Inside a Notre Dame law professor’s 24-hour travel day from hell – Insider

Inside a Notre Dame law professor’s 24-hour travel day from hell – Insider

  • A Notre Dame law professor found herself stuck in airports in Manila and Seoul on New Year’s Day.
  • Around 56,000 passengers were affected by the mass shutdown of flights in Manila on Sunday.
  • Diane Desierto told Insider how she had no option but to strand herself in Seoul amid the fallout.

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For one Notre Dame law professor, 2023 opened with a 24-hour travel nightmare.

It all started in the Philippines, where she’d flown to visit her family for the holidays.

Diane Desierto was set to return to the US on Sunday, having booked a trip from Manila to Washington D.C. Her first connecting flight was from Manila to Seoul.

On Sunday morning, she arrived at Manila’s Ninoy Aquino International Airport and checked in, she told Insider.

But from there everything started to unravel, with a power outage forcing authorities to close the country’s airspace. 56,000 passengers were affected, across 280 flights.

“There was mass mayhem, because all the other flights were canceled or stranded. The free WiFi cuts off after three hours so nobody knew what was going on,” she said, adding that you couldn’t you make a call unless you had a local number.

As the delay dragged on, she looked for a Delta ticketing agent to help her rebook her connecting flight from Seoul to Washington D.C., but couldn’t find anyone. And with limited internet and call options, Desierto had no way of getting in touch with Delta’s customer service.

She considered leaving the airport to find a WiFi connection, but said the staff wouldn’t release her or her luggage.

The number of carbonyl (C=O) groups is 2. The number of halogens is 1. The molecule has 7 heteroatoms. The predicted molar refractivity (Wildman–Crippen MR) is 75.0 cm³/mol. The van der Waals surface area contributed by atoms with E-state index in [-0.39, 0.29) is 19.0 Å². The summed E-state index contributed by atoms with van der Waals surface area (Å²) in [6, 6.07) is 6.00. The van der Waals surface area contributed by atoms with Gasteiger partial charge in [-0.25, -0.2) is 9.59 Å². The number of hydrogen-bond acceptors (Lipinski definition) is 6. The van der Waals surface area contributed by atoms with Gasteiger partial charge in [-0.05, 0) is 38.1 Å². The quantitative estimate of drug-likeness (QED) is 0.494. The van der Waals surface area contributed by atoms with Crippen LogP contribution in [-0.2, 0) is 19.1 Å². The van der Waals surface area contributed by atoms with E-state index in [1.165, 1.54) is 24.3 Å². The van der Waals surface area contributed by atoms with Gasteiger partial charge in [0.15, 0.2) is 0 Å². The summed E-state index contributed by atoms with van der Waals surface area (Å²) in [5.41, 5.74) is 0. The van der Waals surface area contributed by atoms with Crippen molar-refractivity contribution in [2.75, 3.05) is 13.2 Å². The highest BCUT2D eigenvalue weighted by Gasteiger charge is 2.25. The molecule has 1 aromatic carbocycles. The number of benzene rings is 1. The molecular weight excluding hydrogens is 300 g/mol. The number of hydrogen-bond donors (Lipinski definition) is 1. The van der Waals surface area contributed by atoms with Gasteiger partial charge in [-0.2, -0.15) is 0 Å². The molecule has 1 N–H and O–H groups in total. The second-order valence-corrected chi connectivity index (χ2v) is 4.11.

“That was my point of contention with the ground staff,” Desierto said. “They were insistent that we were not allowed to leave the airport. I tried to leave and got stopped because I didn’t have the right immigration stamps or the authorization to leave the airport itself.”

Instead, airport and Korean Air staff told Desierto to board her flight to Seoul when operations resumed, even though she’d already missed her connecting flight to the US.

Staff told her she could find a Delta ticketing agent once she landed, she said.

Desierto snapped this photo as she waited at her gate in Manila Airport.

Diane Desierto

With no other option, Desierto got on the plane, almost eight hours late.

However, when Desierto and other Delta passengers arrived in Seoul the promised ticketing agent was nowhere to be found.

She tried approaching Korean Air staff to rebook her flight, but said they identified her as a Delta customer and told her to contact Delta instead.

It was 10 p.m. Seoul time, and with the airport’s eateries and shops closed, Desierto and her fellow passengers found themselves with no food, nowhere to sleep, and no way out of Seoul.

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